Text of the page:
Sometimes usability problems are caused by the smallest of details. This was the case with our financial statistics display in the old version of Fiverr.
For most people, making sense of financial data is a painful task. Both new and veteran users often get puzzled while trying to understand what led to their current account balance. This was a good reason for them to turn to our customer support, which was a big time waster both for them and for our team.
Here’s how revenue statistics used to look like:
As you can probably see, it’s hard to tell why in this case, the seller has a total of $260 available and how the other financials work together. There’s also a lot of clutter caused by lots of small text which was put there in order to explain what this stuff means.
As part of the site’s redesign, we worked hard on making everything as simple as possible. The financial statistics area was one of our primary targets to overhaul.
I was always intrigued by the typographical qualities of math and physics formulas. The fact that complex ideas can formulate into simple, short, mathematical expressions written in the universal language of science is nothing short of magic.
Grabbing typographical inspiration from formulas felt right, but also presented some challenges:
A deeper look into related support tickets revealed that our users are looking at their statistics for two reasons:
At the heart of the Fiverr experience lies gamification. People want to see how well they are doing. They want to watch numbers grow and bars move. We all like green gauges but can’t stand the red ones. This is a fun and rewarding experience on a very basic level. We find sellers focus much of their energy on improving their stats.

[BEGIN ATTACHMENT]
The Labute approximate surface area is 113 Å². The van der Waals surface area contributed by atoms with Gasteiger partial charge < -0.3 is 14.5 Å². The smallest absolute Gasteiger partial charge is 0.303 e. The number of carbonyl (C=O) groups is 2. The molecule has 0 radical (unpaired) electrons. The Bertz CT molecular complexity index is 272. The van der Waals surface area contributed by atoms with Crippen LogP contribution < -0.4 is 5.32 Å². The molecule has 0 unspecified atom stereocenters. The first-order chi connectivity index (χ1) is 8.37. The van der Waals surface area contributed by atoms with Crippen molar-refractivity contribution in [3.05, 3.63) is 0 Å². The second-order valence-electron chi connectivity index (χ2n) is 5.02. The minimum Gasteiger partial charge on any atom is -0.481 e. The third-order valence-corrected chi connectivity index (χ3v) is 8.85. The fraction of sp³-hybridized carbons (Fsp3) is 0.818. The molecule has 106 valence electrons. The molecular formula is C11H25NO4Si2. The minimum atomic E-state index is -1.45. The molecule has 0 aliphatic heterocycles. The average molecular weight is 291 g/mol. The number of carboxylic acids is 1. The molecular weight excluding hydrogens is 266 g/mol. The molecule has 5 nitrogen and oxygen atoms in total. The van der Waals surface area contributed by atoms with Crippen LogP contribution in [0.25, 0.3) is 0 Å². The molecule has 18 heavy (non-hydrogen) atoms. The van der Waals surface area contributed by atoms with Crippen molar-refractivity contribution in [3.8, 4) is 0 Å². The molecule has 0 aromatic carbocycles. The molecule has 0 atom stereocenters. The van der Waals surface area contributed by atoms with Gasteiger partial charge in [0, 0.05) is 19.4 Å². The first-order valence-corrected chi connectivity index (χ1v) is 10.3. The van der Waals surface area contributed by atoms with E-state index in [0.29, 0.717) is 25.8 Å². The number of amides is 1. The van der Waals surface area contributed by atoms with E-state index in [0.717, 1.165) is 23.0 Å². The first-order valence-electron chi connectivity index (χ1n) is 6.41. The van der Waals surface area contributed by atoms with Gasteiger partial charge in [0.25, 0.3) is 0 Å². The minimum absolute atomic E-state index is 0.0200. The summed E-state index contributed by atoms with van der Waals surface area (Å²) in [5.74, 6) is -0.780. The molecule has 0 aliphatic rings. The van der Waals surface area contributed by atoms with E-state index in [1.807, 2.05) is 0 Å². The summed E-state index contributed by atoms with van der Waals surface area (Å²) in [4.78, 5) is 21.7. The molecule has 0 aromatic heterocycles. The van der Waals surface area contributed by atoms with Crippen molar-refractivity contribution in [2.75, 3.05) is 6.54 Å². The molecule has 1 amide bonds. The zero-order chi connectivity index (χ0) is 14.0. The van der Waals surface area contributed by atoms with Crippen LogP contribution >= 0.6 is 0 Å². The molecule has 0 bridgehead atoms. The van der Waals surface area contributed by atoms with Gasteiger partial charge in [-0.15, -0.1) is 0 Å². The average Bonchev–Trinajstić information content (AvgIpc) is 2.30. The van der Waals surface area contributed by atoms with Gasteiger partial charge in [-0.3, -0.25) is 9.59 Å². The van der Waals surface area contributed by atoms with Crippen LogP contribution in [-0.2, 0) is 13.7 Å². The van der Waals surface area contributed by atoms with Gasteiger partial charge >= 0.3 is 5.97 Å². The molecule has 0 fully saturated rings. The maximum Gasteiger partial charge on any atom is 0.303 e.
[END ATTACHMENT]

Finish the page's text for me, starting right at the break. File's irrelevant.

When you want to see how you’re doing, there is no need for anything other than a set of key figures, nicely laid out on the page. Any small type text or explanations just diminish the experience.
Unlike vanity gazers, users who are looking to really understand why a number is what it is need a different set of tools, or in our case, a different display. We assumed that people looking for deeper understanding would be interacting with the display more than others, potentially looking for tooltips. This was the trigger of creating a live formula that comes to life as the user hovers over it. As you can see in the video below, a mouse hover action triggers the appearance of formula operators who ‘wrap’ the stats with logic. It’s as if users can unveil a hidden layer of information merely by looking at the numbers (well, actually by pointing their mouse).
Here’s the Live Statistics bar in action in the New Fiverr:
I invite you to try this and other innovative ideas built into the New Fiverr: Try Now!